Panel Confirms Lung Cancer Screening Recommendations

Following proposed guidelines for lung cancer screening, the United States Preventive Services Task Force (USPSTF) has officially provided its recommendations for screening individuals considered to be at a high risk of developing lung cancer.

Lung cancer remains the leading cause of deaths from cancer worldwide. Since it does not cause any symptoms until it is advanced, lung cancer is typically not diagnosed until it is already in late stages.

If lung cancer can be detected prior to spread from the lung, the potential for cure or even long-term survival increases dramatically. Therefore, an effective measure in which to screen people who are at a high risk of developing lung cancer is necessary to detect the disease early and ultimately reduce deaths associated with lung cancer.

The USPSTF is a governing medical body that provides recommendations for preventive services in healthcare in the United States based upon evidence-based data. Members of the USPSTF take into consideration both the benefits and harms that could potentially be associated with screening measures. Although it is not required that healthcare providers follow the recommendations of the USPSTF, physicians often take the guidelines into consideration as they provide patient care.

The recommendations are the following: “The USPSTF recommends annual screening for lung cancer with low-dose computed tomography (LDCT) in adults aged 55 to 80 years who have a 30 pack-year smoking history and currently smoke or have quit within the past 15 years. Screening should be discontinued once a person has not smoked for 15 years or develops a health problem that substantially limits life expectancy or the ability or willingness to have curative lung surgery.”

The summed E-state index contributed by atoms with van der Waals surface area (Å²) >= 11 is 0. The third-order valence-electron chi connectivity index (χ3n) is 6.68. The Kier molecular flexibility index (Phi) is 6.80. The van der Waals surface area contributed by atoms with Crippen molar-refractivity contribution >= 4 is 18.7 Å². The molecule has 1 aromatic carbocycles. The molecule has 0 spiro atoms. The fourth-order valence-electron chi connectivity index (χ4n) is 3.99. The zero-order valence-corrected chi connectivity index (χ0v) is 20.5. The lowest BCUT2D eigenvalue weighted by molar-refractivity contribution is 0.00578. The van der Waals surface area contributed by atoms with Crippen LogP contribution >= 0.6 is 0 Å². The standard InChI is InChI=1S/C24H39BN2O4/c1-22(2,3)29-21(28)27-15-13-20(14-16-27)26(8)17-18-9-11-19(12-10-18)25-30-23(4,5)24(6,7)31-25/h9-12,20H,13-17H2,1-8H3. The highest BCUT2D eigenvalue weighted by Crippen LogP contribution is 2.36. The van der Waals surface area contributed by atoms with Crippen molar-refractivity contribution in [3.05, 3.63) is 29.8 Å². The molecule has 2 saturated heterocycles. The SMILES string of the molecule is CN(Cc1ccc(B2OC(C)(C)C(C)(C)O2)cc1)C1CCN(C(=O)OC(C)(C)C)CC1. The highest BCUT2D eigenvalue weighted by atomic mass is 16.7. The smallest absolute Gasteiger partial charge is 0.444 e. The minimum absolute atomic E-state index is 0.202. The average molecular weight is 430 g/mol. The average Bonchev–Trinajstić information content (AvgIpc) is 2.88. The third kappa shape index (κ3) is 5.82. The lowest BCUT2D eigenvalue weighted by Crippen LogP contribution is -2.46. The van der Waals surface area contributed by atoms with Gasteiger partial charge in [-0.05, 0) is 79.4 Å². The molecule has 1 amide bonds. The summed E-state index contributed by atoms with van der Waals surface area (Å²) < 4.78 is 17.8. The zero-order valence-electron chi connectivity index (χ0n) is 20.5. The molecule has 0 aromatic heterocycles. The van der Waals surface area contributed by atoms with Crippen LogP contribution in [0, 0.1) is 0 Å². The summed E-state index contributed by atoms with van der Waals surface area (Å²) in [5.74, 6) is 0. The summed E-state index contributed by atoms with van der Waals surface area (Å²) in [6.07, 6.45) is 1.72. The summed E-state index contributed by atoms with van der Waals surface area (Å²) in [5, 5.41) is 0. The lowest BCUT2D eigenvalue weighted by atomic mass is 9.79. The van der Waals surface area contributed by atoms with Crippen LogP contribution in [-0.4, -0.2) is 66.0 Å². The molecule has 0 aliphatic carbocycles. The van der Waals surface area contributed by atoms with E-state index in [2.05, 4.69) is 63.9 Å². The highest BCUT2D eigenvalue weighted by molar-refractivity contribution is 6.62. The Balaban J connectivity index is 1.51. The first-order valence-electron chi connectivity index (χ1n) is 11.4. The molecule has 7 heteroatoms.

These guidelines have been derived from large clinical trials demonstrating a significant survival benefit among individuals who underwent the proposed screening for lung cancer.

Patients who are smokers, or those who have quit within the past 15 years, should speak with their physician regarding their potential risks and benefits of these screening guidelines.

Reference: United States Preventive Services Task Force. Screening for Lung Cancer. Available at: Accessed January 2014.